I am a beautifully disgusting paradox. I am a bouquet of fresh farmer’s market irises and a gaping wound ripped open by the hands of men. I am fresh linen and old, hidden blood. I am pulsing and alive and silent. I want to scream but there are foreign hands in my mouth. I am trapped in my body.
I dated a boy in high school who was my first boyfriend, my first kiss, the first boy to hold my naked body for what he wanted it to be. But he wanted my body for what it couldn’t be. He pulled my sleeves over my cuts and ignored my blood. He loved my wit and humor but despised the chemicals swimming around in my brain causing me to hide in my bed, wet and shaking. He asked my body to eat the expensive food that he bought for it when my stomach had not felt weight in two days. He screamed at my mind for the workings of my body. He screamed at my body for the workings of my mind. But he loved my mind and he hated my body, and he hated my mind and he loved my body.
I let a boy into my clean, girly room and onto the pillows that my parents had bought me. It had only been my first three days of college. He took off all of my clothes and left his shirt on. He was fast and angry and aggressive and deliberate and warm and dry and huge and imposing and painful. He asked me if I was ready and I didn’t respond. I wasn’t ready. Blood came screaming down my legs. I had never cried after sex before.
“I don’t want to hear shit about this.” I don’t want to think about your smooth, aching body that I was so angry to access.
I lived next to a boy in my dorm who I felt was like a brother. He was dating my best friend. We played catch with his worn-out baseball gloves and with our mutual enjoyment of a simple activity. One night at 1:30AM I let him into my room because he wanted to talk. His breath was hot and his weight was too much on the end of my bed. He lays down next to me and his heart beats into my back. He reaches up the front of my shirt, down the front of my pants. No. “You have such a good body.” No. “You can take off your pants and just be in your underwear; I don’t mind.” No. “I am so fucking drunk.” He smelled as sickly sweet as a body after sex. After I told her, he blamed me for existing, for my breasts and their ability to attract foreign hands to their surface without asking. He blamed me for being asleep in my bed and my body curving to the contours of my sweaty sheets.
I used to fuck this boy who told me lies. He held my hands and kissed my face and gave me a pile of cards on my birthday. He took me out to eat with his mom and he continued to hold my hands and kiss my face. I took him to meet my parents and he shook my brother’s hands and looked them in their eyes and I once again held his hands and kissed his face. He was inside my body almost like clockwork. A week after we fucked for the last time, he told me that he did not want to see me anymore, could not see me anymore, could not bear to think of my bare body curled around his own, moments before he met my mother. A day later, he was in a committed relationship. Now he can never look me in the eye.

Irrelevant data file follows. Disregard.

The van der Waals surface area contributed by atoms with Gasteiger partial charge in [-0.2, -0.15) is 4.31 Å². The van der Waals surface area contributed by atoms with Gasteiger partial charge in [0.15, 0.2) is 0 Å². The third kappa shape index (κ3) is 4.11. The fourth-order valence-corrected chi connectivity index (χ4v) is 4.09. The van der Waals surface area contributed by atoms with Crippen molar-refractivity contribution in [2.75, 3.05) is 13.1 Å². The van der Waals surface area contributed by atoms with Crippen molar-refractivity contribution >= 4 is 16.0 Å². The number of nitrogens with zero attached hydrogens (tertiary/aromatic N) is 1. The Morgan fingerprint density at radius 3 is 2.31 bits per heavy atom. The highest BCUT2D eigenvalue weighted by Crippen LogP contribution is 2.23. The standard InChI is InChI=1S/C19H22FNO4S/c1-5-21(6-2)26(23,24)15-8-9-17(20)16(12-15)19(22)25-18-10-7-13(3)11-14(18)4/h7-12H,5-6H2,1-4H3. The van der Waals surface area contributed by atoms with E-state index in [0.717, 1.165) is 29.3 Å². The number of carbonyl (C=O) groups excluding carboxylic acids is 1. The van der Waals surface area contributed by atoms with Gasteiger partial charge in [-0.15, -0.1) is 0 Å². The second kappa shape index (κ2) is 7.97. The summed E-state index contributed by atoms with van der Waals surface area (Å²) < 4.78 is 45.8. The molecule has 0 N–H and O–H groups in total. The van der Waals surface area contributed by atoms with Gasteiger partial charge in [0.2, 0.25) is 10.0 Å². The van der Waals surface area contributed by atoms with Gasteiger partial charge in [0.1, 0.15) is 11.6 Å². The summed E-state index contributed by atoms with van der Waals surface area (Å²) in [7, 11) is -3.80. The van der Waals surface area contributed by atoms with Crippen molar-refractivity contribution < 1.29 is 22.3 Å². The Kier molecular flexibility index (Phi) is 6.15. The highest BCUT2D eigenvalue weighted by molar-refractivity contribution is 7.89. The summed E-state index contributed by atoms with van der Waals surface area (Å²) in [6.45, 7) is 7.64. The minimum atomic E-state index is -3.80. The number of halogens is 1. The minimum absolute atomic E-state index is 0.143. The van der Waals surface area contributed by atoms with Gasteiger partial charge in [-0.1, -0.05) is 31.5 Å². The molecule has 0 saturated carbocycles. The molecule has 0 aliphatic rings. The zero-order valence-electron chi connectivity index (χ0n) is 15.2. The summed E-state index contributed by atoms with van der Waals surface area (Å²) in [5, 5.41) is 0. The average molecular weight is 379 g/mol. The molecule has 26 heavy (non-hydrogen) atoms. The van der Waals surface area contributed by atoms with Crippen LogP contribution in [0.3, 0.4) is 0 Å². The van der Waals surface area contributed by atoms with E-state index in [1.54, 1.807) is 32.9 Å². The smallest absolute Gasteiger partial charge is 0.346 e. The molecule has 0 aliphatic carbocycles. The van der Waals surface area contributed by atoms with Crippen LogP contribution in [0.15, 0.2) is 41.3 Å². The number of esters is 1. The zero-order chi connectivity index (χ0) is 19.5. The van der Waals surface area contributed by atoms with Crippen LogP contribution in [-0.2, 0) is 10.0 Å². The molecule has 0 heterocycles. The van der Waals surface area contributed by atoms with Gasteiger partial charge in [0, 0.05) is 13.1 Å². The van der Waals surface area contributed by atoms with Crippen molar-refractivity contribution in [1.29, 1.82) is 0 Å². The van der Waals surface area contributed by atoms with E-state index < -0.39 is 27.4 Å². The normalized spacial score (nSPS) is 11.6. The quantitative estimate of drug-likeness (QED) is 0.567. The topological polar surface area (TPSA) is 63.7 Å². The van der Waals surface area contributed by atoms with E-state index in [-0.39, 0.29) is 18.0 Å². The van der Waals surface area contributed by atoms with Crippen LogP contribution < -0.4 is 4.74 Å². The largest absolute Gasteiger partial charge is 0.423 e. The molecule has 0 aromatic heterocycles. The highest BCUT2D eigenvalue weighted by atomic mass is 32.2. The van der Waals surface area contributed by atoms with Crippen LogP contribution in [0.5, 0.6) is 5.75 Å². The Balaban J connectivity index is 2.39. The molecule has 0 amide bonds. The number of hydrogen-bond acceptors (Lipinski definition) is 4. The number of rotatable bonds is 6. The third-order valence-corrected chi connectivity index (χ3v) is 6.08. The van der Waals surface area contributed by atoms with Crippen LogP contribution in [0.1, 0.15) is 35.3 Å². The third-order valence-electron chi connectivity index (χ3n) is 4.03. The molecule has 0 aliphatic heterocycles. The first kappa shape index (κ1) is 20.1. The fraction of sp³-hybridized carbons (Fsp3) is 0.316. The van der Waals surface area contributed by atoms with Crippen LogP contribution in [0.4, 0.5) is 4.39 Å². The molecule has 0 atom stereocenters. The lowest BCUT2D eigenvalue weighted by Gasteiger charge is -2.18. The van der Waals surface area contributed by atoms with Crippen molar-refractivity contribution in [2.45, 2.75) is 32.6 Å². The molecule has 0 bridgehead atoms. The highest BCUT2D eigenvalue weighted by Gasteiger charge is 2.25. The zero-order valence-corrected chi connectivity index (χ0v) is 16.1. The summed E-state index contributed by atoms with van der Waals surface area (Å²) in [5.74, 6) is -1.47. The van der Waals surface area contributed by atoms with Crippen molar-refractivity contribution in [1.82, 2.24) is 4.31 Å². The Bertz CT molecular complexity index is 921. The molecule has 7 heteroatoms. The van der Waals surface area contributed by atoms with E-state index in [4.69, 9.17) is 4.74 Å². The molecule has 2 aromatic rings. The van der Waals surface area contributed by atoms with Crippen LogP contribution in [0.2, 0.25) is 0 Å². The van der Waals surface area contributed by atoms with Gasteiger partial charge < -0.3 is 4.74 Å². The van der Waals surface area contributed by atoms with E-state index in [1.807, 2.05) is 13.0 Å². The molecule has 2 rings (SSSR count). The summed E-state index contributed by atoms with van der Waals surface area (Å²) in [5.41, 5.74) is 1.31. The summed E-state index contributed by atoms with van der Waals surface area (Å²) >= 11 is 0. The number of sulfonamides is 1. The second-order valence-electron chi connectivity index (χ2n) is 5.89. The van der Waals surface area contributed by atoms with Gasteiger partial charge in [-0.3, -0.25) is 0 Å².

I hooked up with a boy who was an English major and we talked about our favorite dog-eared books and computer games from the 90s. He was the one who grabbed my body first. He was the one who put his tongue in my mouth first. He asked for my body and I gave it to him. He held my thighs and gave me bruises the sizes of fingers and four-leaf clovers and told me a day later that he did not want me physically; he had a girlfriend.
“But will you have breakfast with me tomorrow morning?” My body is only acceptable when you ask for it or when you want to put powdered sugar in my mouth.
My brother had Leukemia when he was nine and I was six. The statistics for this disease are terrifying. He was terrified. I was terrified. I was his bone marrow donor. We were terrified. My blood and marrow is alive in his body. Thirteen years later on Christmas Eve, my brother looks at the space between my socks and my skirt and tells me to stop dressing and acting like such a slut. My blood and marrow is alive in my body – my slut body – and his body. Our bodies. We are both alive, but I feel dead.
My body lifts boxes and cans and frozen strawberries but I’m not allowed to bare the knees that allow me to function. Bending is only allowed for what they want it for.
I eat baby spinach and flax seeds but I rip open the skin the men have touched without loving. I build my body with proteins and powders and pills and potions just to have it peeled apart. I plant myself to be picked. People reach and grasp at my clothing and scream at me to cover up. We are expected to have babies and be mommies and never sweat or release blood from between our legs. Our breasts feed and nourish, but are meant to be hidden.
We are begged to lift our shirts above our heads and our skirts below our knees but are screamed at for existing.
We hear this beautifully disgusting paradox whispered into our ears and between our legs and onto the palms of our hands. We are sweet and salty and wet and smooth and perfect and dimpled and so absolutely unreal. This is what they want. But this is what they hate. We try so hard to exist. We are beautifully disgusting, but we are disgustingly beautiful.
Written by Erin Roux
Photo from here.